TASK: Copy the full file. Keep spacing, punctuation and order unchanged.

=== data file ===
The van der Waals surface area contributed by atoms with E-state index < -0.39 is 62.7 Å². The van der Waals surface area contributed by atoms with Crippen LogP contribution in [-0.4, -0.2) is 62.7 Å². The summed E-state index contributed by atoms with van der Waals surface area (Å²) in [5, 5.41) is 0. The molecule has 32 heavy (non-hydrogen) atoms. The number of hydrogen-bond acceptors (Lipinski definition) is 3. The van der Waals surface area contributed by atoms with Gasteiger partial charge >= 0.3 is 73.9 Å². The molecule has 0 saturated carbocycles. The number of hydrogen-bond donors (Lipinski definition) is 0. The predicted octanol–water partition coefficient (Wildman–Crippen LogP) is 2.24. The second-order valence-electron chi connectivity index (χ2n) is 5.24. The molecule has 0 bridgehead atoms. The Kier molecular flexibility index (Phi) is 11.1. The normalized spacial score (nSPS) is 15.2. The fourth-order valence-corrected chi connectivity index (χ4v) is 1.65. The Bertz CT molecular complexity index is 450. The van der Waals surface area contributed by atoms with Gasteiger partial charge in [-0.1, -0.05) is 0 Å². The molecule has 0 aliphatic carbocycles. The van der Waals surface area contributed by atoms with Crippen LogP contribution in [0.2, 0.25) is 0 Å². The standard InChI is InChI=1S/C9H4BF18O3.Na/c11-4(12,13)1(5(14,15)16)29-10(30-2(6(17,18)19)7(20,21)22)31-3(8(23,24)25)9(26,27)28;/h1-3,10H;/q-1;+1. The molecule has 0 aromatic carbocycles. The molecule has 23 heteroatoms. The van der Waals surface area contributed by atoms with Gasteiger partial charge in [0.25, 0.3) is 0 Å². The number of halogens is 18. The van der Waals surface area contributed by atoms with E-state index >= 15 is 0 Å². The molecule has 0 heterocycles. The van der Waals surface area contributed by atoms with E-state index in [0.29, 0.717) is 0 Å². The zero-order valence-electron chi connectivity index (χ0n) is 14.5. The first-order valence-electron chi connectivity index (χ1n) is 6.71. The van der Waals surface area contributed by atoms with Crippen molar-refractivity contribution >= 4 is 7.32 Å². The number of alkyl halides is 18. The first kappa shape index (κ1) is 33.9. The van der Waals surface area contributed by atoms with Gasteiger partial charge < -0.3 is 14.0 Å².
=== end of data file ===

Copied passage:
The van der Waals surface area contributed by atoms with E-state index < -0.39 is 62.7 Å². The van der Waals surface area contributed by atoms with Crippen LogP contribution in [-0.4, -0.2) is 62.7 Å². The summed E-state index contributed by atoms with van der Waals surface area (Å²) in [5, 5.41) is 0. The molecule has 32 heavy (non-hydrogen) atoms. The number of hydrogen-bond acceptors (Lipinski definition) is 3. The van der Waals surface area contributed by atoms with Gasteiger partial charge >= 0.3 is 73.9 Å². The molecule has 0 saturated carbocycles. The number of hydrogen-bond donors (Lipinski definition) is 0. The predicted octanol–water partition coefficient (Wildman–Crippen LogP) is 2.24. The second-order valence-electron chi connectivity index (χ2n) is 5.24. The molecule has 0 bridgehead atoms. The Kier molecular flexibility index (Phi) is 11.1. The normalized spacial score (nSPS) is 15.2. The fourth-order valence-corrected chi connectivity index (χ4v) is 1.65. The Bertz CT molecular complexity index is 450. The van der Waals surface area contributed by atoms with Gasteiger partial charge in [-0.1, -0.05) is 0 Å². The molecule has 0 aliphatic carbocycles. The van der Waals surface area contributed by atoms with Crippen LogP contribution in [0.2, 0.25) is 0 Å². The standard InChI is InChI=1S/C9H4BF18O3.Na/c11-4(12,13)1(5(14,15)16)29-10(30-2(6(17,18)19)7(20,21)22)31-3(8(23,24)25)9(26,27)28;/h1-3,10H;/q-1;+1. The molecule has 0 aromatic carbocycles. The molecule has 23 heteroatoms. The van der Waals surface area contributed by atoms with Gasteiger partial charge in [0.25, 0.3) is 0 Å². The number of halogens is 18. The van der Waals surface area contributed by atoms with E-state index >= 15 is 0 Å². The molecule has 0 heterocycles. The van der Waals surface area contributed by atoms with E-state index in [0.29, 0.717) is 0 Å². The zero-order valence-electron chi connectivity index (χ0n) is 14.5. The first-order valence-electron chi connectivity index (χ1n) is 6.71. The van der Waals surface area contributed by atoms with Crippen molar-refractivity contribution >= 4 is 7.32 Å². The number of alkyl halides is 18. The first kappa shape index (κ1) is 33.9. The van der Waals surface area contributed by atoms with Gasteiger partial charge < -0.3 is 14.0 Å².